Sunday, April 3, 2011

Ireland:The Dunphy Show- Economist Marc Coleman gets it horribly wrong AGAIN (3/3/2011)

Today's Dunphy Show was compered by Ger Colleran. On the panel were Leo Varadkar, Marc Coleman,Constantin Gurdgiev and Jennifer O'Connor.
Jennifer O'Connor made her points in a measured manner. However Marc Coleman and Constantin Gurdgiev adopted a hectoring, lecturing, "know all" tone.
Marc Coleman presumed to have all the answers. Unfortunately for him he got caught out BADLY in some of his pronouncements.
He argued for a referendum on the bailout on the basis that it was necessary to educate German taxpayers in relation to Ireland's problems. He then proceeded to state that Angela Merkel’s CDU lost Baden-Wuerttemberg in the state elections last Sunday mainly because of German voters perceptions on Ireland. This is pure and utter nonsense. Leo Varadkar CORRECTLY pointed out that the Greens made huge gains because of Merkel’s nuclear power policy. Coleman continued to bluff his way through the argument. Marc Coleman should read this article from the Washington Post on the Baden-Wuerttemberg elections and keep up to date on European politics.
BERLIN — Chancellor Angela Merkel pledged Monday to press ahead with a review of nuclear power’s future in Germany after her coalition suffered a “very painful” defeat in a weekend state election dominated by Japan’s nuclear crisis...
The nuclear issue determined the outcome. Period. So Mark learn to admit that you can be wrong. A little humble pie is in order.

Coleman also argued that there was a relatively easy way of cutting €12 billion from public expenditure. Once more he is talking through his hat.
He argued for cuts in public sector pay on those earning over the average
industrial wage. He proceeded to claim that this would insulate teachers nurses et al. Once more he displayed an astounding ignorance. Most teachers and nurses earn over the average industrial wage. Leo Varadkar pointed this out to him. Coleman failed to outline where the 12 billion in cuts would come from. Oh of course he spoke about the salaries of Irish professors being far in excess of those in other European countries. Cutting their salaries to European levels would at best save a couple of MILLION euros. This is a far remove from 12 BILLION euro.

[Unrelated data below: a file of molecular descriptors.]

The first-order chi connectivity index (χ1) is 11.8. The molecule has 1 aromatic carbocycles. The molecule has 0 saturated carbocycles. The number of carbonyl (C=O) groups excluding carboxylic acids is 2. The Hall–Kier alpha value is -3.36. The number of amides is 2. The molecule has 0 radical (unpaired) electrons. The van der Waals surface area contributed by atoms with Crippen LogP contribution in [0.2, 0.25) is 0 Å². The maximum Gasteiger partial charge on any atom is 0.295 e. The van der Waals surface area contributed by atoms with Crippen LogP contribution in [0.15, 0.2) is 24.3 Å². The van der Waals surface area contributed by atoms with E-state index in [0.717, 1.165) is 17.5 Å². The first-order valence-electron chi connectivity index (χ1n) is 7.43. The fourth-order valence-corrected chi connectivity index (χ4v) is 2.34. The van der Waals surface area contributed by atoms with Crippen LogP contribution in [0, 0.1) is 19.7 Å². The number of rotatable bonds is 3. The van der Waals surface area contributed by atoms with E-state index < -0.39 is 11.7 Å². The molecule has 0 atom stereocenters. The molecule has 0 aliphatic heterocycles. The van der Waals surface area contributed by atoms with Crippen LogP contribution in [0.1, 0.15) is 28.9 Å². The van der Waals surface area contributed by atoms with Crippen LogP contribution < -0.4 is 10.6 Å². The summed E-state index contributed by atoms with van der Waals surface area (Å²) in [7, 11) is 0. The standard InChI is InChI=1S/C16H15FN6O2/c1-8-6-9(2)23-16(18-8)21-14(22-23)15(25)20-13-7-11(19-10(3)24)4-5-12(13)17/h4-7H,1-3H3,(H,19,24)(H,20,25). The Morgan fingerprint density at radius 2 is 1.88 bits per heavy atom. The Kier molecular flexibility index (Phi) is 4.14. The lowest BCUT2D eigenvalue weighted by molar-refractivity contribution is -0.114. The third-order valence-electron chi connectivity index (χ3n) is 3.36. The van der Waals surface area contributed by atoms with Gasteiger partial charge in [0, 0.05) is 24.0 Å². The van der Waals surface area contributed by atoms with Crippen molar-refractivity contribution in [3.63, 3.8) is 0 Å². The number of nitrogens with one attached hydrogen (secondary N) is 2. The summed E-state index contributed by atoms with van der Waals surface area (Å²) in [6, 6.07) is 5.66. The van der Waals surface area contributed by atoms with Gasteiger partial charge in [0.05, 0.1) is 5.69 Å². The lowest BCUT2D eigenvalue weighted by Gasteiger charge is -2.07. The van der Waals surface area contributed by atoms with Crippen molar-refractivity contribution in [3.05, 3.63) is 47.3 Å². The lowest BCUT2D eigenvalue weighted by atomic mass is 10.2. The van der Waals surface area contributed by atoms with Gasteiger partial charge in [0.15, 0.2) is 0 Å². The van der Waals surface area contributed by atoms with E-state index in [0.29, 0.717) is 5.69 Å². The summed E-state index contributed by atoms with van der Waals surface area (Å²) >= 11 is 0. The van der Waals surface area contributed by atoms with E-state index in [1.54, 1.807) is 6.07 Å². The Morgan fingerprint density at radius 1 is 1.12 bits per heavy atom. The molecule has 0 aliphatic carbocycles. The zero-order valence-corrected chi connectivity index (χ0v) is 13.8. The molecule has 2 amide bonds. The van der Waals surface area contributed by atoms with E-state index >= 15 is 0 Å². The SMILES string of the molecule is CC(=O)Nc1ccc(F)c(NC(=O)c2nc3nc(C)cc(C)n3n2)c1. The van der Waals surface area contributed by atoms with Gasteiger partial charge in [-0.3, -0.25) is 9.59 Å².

The approach being advanced by Coleman would further crash the economy.
When challenged about the effects such cuts would have in relation to public sector mortgage holders Coleman’s only retort was to talk about the suffering of the private sector. He DID NOT address the fact that several hundred thousand mortgage holders (public servants and public servants married to those in the private sector) would default.
Coleman needs to wake up. Many public servants are married to people in the private sector.
In the discussion on the Croke Park deal one of panellists was heard to utter "bring it on" in relation to public sector strikes- if the Croke Park deal were torn up unilaterally. We need strikes like a hole in the head. Varadkar pointed this out.
Coleman should listen to a podcast of this programme. His comments on ESB workers were over the top. I will not dignify them by repeating them here. He should apologise.

A word of advice for Coleman: populist sound bytes will not solve the economic crisis.
Also I want to see a DETAILED plan from Coleman spelling out EXACTLY where the 12 billion in public expenditure cuts would come. Marc you FAILED ABYSMALLY to spell it out this morning. It is time for you to "put up or shut up"

4 comments:

Marc said...

Dear John,

These are not "populist" proposals but have been costed and checked by three senior economists and praised by Constantin Gurdgiev. Here is the link to an overview of the plan. A more detailed version is available.